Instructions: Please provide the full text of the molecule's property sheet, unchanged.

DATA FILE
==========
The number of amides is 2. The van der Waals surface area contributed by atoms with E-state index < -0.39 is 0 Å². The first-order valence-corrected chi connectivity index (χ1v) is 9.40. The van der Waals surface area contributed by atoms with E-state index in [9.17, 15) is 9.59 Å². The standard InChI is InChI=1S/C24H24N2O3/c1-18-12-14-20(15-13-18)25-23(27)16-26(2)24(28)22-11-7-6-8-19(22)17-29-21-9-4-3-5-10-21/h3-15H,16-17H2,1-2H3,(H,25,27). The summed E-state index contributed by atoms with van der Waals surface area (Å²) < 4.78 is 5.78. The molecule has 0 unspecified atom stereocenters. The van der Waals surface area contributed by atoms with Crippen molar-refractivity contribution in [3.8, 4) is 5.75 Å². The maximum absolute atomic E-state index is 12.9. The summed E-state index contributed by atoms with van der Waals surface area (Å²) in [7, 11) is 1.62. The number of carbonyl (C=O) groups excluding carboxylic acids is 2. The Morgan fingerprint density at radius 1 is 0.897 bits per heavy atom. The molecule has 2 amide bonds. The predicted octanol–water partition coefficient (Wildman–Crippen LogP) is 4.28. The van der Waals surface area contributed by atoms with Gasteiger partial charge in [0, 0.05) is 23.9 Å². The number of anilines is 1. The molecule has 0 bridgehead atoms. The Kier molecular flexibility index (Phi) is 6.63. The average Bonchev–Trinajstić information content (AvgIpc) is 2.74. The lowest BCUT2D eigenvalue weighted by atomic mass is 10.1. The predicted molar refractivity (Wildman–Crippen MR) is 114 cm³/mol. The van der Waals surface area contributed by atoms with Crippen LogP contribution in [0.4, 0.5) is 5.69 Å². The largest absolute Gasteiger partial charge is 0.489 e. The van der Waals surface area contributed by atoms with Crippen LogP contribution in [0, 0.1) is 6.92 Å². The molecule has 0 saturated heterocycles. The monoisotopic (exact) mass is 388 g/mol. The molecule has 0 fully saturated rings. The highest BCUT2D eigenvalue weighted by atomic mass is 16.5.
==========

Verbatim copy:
The number of amides is 2. The van der Waals surface area contributed by atoms with E-state index < -0.39 is 0 Å². The first-order valence-corrected chi connectivity index (χ1v) is 9.40. The van der Waals surface area contributed by atoms with E-state index in [9.17, 15) is 9.59 Å². The standard InChI is InChI=1S/C24H24N2O3/c1-18-12-14-20(15-13-18)25-23(27)16-26(2)24(28)22-11-7-6-8-19(22)17-29-21-9-4-3-5-10-21/h3-15H,16-17H2,1-2H3,(H,25,27). The summed E-state index contributed by atoms with van der Waals surface area (Å²) < 4.78 is 5.78. The molecule has 0 unspecified atom stereocenters. The van der Waals surface area contributed by atoms with Crippen molar-refractivity contribution in [3.8, 4) is 5.75 Å². The maximum absolute atomic E-state index is 12.9. The summed E-state index contributed by atoms with van der Waals surface area (Å²) in [7, 11) is 1.62. The number of carbonyl (C=O) groups excluding carboxylic acids is 2. The Morgan fingerprint density at radius 1 is 0.897 bits per heavy atom. The molecule has 2 amide bonds. The predicted octanol–water partition coefficient (Wildman–Crippen LogP) is 4.28. The van der Waals surface area contributed by atoms with Gasteiger partial charge in [0, 0.05) is 23.9 Å². The number of anilines is 1. The molecule has 0 bridgehead atoms. The Kier molecular flexibility index (Phi) is 6.63. The average Bonchev–Trinajstić information content (AvgIpc) is 2.74. The lowest BCUT2D eigenvalue weighted by atomic mass is 10.1. The predicted molar refractivity (Wildman–Crippen MR) is 114 cm³/mol. The van der Waals surface area contributed by atoms with Crippen LogP contribution in [0.4, 0.5) is 5.69 Å². The largest absolute Gasteiger partial charge is 0.489 e. The van der Waals surface area contributed by atoms with Crippen LogP contribution in [0, 0.1) is 6.92 Å². The molecule has 0 saturated heterocycles. The monoisotopic (exact) mass is 388 g/mol. The molecule has 0 fully saturated rings. The highest BCUT2D eigenvalue weighted by atomic mass is 16.5.